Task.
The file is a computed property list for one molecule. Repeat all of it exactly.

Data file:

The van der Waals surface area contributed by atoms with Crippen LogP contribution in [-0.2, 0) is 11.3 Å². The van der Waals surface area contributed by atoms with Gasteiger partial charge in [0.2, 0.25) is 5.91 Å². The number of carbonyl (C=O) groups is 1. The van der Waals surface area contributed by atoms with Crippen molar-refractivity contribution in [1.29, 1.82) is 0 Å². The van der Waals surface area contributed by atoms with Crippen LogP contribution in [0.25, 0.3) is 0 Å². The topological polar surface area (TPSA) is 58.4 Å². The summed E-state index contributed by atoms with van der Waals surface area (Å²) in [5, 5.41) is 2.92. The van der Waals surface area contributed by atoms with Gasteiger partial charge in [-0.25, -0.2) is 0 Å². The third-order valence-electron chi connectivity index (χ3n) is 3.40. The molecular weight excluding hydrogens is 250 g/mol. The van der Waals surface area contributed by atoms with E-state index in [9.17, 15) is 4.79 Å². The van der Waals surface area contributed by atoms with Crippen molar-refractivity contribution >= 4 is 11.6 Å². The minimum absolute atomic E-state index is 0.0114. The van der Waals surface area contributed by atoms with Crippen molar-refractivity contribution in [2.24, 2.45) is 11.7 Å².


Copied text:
The van der Waals surface area contributed by atoms with Crippen LogP contribution in [-0.2, 0) is 11.3 Å². The van der Waals surface area contributed by atoms with Gasteiger partial charge in [0.2, 0.25) is 5.91 Å². The number of carbonyl (C=O) groups is 1. The van der Waals surface area contributed by atoms with Crippen molar-refractivity contribution in [1.29, 1.82) is 0 Å². The van der Waals surface area contributed by atoms with Crippen LogP contribution in [0.25, 0.3) is 0 Å². The topological polar surface area (TPSA) is 58.4 Å². The summed E-state index contributed by atoms with van der Waals surface area (Å²) in [5, 5.41) is 2.92. The van der Waals surface area contributed by atoms with Gasteiger partial charge in [-0.25, -0.2) is 0 Å². The third-order valence-electron chi connectivity index (χ3n) is 3.40. The molecular weight excluding hydrogens is 250 g/mol. The van der Waals surface area contributed by atoms with E-state index in [9.17, 15) is 4.79 Å². The van der Waals surface area contributed by atoms with Crippen molar-refractivity contribution >= 4 is 11.6 Å². The minimum absolute atomic E-state index is 0.0114. The van der Waals surface area contributed by atoms with Crippen molar-refractivity contribution in [2.24, 2.45) is 11.7 Å².